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In Ducks, Geese, and Swans of the World, by Paul A. Johnsgard. Electronic edition copyright © 2010 Paul A. Johnsgard.


Blue-winged Goose
Andean Goose
Magellan Goose
Kelp Goose
Ashy-headed Sheldgoose
Ruddy-headed Sheldgoose
Orinoco Goose
Egyptian Goose
Ruddy Shelduck
Cape Shelduck
Australian Shelduck
New Zealand Shelduck
Crested Shelduck
Northern (Common) Shelduck
Radjah Shelduck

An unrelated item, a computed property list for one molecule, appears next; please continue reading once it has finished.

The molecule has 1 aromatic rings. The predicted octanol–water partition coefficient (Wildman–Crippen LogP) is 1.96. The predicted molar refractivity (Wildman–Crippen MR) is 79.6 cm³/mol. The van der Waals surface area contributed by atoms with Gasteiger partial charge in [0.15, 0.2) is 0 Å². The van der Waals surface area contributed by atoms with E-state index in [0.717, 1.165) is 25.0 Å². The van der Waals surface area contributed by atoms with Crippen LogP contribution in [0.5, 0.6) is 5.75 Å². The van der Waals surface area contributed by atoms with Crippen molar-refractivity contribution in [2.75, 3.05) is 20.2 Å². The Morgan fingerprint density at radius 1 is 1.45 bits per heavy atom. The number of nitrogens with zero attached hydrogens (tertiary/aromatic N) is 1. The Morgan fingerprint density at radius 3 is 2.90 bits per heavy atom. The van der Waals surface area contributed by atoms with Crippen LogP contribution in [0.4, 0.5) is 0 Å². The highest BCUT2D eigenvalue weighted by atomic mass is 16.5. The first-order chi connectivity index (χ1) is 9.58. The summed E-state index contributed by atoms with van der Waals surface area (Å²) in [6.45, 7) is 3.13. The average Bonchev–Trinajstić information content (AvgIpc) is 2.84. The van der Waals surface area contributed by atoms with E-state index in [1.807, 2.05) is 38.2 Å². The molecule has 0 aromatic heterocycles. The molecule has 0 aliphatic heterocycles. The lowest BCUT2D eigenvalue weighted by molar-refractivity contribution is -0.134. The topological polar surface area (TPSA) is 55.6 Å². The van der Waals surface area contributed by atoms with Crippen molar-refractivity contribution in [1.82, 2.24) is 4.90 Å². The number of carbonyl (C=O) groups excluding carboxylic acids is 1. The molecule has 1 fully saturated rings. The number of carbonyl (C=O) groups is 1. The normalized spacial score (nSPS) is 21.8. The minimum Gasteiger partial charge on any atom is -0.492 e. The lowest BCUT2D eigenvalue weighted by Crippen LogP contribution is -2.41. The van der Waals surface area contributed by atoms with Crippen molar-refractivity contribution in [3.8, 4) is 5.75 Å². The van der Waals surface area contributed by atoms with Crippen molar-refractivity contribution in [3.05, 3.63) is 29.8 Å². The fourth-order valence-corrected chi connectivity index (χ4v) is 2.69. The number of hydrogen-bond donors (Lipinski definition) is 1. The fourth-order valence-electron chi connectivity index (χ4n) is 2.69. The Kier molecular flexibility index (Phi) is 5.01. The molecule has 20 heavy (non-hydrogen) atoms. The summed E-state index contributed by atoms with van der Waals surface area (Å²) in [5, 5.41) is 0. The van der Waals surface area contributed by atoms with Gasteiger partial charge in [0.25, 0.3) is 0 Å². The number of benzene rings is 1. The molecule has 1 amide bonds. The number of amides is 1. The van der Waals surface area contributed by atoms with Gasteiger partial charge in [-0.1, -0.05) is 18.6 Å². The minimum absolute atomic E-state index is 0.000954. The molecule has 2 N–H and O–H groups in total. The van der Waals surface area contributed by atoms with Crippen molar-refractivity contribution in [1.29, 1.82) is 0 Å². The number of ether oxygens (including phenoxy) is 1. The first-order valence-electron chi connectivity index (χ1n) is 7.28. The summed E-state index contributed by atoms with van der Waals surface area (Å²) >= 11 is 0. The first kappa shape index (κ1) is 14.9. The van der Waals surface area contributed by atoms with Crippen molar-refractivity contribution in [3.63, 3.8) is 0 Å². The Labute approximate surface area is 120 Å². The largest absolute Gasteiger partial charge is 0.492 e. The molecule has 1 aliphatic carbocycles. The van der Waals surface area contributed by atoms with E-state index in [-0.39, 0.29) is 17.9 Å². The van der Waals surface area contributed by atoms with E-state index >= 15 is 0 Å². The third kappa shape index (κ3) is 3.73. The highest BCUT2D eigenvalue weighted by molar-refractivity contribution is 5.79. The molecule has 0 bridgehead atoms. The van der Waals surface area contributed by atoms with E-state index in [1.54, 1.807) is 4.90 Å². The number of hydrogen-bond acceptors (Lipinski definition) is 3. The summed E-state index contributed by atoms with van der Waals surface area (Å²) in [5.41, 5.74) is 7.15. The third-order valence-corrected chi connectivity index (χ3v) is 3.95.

The most gooselike species of the subfamily Anatinae are the sheldgeese, which together with the closely related shelducks constitute the tribe Tadornini. This group of 14 species has a worldwide distribution except for North America. The typical sheldgeese are grazing birds, the ecological counterparts of the true geese, while the shelducks are mostly wading and dabbling birds, frequently feeding to a large extent on aquatic invertebrates. In all of the species the adult male has an enlarged bony bulla in the syrinx, which is evidently responsible for the whistling or whistlelike sounds that are important in sexual and aggressive displays. The females of all species have more reedy and typically gooselike or ducklike notes. In all species the males are larger than the females, and often differ appreciably from them in plumage. Although pair bonds are sometimes said to be permanent in the group, in some species at least they may be ruptured through interactions with outside males, and a premium is placed on male aggressiveness during sexual competition for mates. The wings are used in fighting and in most species they are strongly patterned, with white coverts and iridescent coloration on the secondaries or their greater coverts. The downy young are also typically patterned contrastingly in the shelducks and sheldgeese, a characteristic shared with various other cavity-nesting waterfowl.

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